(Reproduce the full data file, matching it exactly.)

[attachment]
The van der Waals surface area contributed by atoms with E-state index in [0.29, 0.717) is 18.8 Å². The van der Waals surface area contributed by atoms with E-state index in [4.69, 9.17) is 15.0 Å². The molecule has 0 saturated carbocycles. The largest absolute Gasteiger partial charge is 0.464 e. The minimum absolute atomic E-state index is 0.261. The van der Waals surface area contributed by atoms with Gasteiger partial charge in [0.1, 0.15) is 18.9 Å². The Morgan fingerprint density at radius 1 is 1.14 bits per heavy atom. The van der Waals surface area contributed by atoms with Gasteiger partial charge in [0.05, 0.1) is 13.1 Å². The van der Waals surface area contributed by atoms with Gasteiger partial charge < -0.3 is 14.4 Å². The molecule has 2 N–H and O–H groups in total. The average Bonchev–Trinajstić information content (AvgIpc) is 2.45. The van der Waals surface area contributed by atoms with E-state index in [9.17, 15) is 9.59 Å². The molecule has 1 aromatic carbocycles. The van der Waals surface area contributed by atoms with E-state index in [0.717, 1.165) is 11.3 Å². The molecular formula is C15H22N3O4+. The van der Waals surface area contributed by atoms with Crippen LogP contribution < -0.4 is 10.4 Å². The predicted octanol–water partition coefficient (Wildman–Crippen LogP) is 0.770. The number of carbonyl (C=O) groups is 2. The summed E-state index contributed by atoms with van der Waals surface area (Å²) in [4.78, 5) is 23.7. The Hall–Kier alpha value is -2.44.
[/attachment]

The van der Waals surface area contributed by atoms with E-state index in [0.29, 0.717) is 18.8 Å². The van der Waals surface area contributed by atoms with E-state index in [4.69, 9.17) is 15.0 Å². The molecule has 0 saturated carbocycles. The largest absolute Gasteiger partial charge is 0.464 e. The minimum absolute atomic E-state index is 0.261. The van der Waals surface area contributed by atoms with Gasteiger partial charge in [0.1, 0.15) is 18.9 Å². The Morgan fingerprint density at radius 1 is 1.14 bits per heavy atom. The van der Waals surface area contributed by atoms with Gasteiger partial charge in [0.05, 0.1) is 13.1 Å². The van der Waals surface area contributed by atoms with Gasteiger partial charge < -0.3 is 14.4 Å². The molecule has 2 N–H and O–H groups in total. The average Bonchev–Trinajstić information content (AvgIpc) is 2.45. The van der Waals surface area contributed by atoms with E-state index in [9.17, 15) is 9.59 Å². The molecule has 1 aromatic carbocycles. The van der Waals surface area contributed by atoms with E-state index in [0.717, 1.165) is 11.3 Å². The molecular formula is C15H22N3O4+. The van der Waals surface area contributed by atoms with Crippen LogP contribution < -0.4 is 10.4 Å². The predicted octanol–water partition coefficient (Wildman–Crippen LogP) is 0.770. The number of carbonyl (C=O) groups is 2. The summed E-state index contributed by atoms with van der Waals surface area (Å²) in [4.78, 5) is 23.7. The Hall–Kier alpha value is -2.44.